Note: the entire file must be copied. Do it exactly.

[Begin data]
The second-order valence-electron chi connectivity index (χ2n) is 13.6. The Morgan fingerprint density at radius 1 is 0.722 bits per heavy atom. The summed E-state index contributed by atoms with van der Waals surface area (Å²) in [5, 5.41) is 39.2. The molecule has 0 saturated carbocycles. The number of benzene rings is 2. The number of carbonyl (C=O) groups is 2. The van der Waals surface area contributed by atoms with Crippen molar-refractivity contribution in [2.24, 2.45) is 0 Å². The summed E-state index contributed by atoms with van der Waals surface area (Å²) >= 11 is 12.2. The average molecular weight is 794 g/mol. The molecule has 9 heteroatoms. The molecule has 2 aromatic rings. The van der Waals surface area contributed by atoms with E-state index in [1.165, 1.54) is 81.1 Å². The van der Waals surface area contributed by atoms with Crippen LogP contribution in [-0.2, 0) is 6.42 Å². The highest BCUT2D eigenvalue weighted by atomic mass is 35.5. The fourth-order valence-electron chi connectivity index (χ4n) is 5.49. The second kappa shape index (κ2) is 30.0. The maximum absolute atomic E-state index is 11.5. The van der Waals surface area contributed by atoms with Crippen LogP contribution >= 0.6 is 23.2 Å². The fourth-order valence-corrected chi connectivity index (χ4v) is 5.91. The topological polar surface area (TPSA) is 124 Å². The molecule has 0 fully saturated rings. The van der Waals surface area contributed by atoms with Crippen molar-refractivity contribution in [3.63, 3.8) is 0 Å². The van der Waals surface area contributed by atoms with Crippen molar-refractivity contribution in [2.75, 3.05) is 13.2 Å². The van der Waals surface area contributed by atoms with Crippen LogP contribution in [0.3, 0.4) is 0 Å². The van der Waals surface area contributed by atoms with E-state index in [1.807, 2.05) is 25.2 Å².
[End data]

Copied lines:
The second-order valence-electron chi connectivity index (χ2n) is 13.6. The Morgan fingerprint density at radius 1 is 0.722 bits per heavy atom. The summed E-state index contributed by atoms with van der Waals surface area (Å²) in [5, 5.41) is 39.2. The molecule has 0 saturated carbocycles. The number of benzene rings is 2. The number of carbonyl (C=O) groups is 2. The van der Waals surface area contributed by atoms with Crippen molar-refractivity contribution in [2.24, 2.45) is 0 Å². The summed E-state index contributed by atoms with van der Waals surface area (Å²) >= 11 is 12.2. The average molecular weight is 794 g/mol. The molecule has 9 heteroatoms. The molecule has 2 aromatic rings. The van der Waals surface area contributed by atoms with E-state index in [1.165, 1.54) is 81.1 Å². The van der Waals surface area contributed by atoms with Crippen LogP contribution in [-0.2, 0) is 6.42 Å². The highest BCUT2D eigenvalue weighted by atomic mass is 35.5. The fourth-order valence-electron chi connectivity index (χ4n) is 5.49. The second kappa shape index (κ2) is 30.0. The maximum absolute atomic E-state index is 11.5. The van der Waals surface area contributed by atoms with Crippen LogP contribution >= 0.6 is 23.2 Å². The fourth-order valence-corrected chi connectivity index (χ4v) is 5.91. The topological polar surface area (TPSA) is 124 Å². The molecule has 0 fully saturated rings. The van der Waals surface area contributed by atoms with Crippen molar-refractivity contribution in [3.63, 3.8) is 0 Å². The van der Waals surface area contributed by atoms with Crippen molar-refractivity contribution in [2.75, 3.05) is 13.2 Å². The van der Waals surface area contributed by atoms with Crippen LogP contribution in [0.3, 0.4) is 0 Å². The van der Waals surface area contributed by atoms with E-state index in [1.807, 2.05) is 25.2 Å².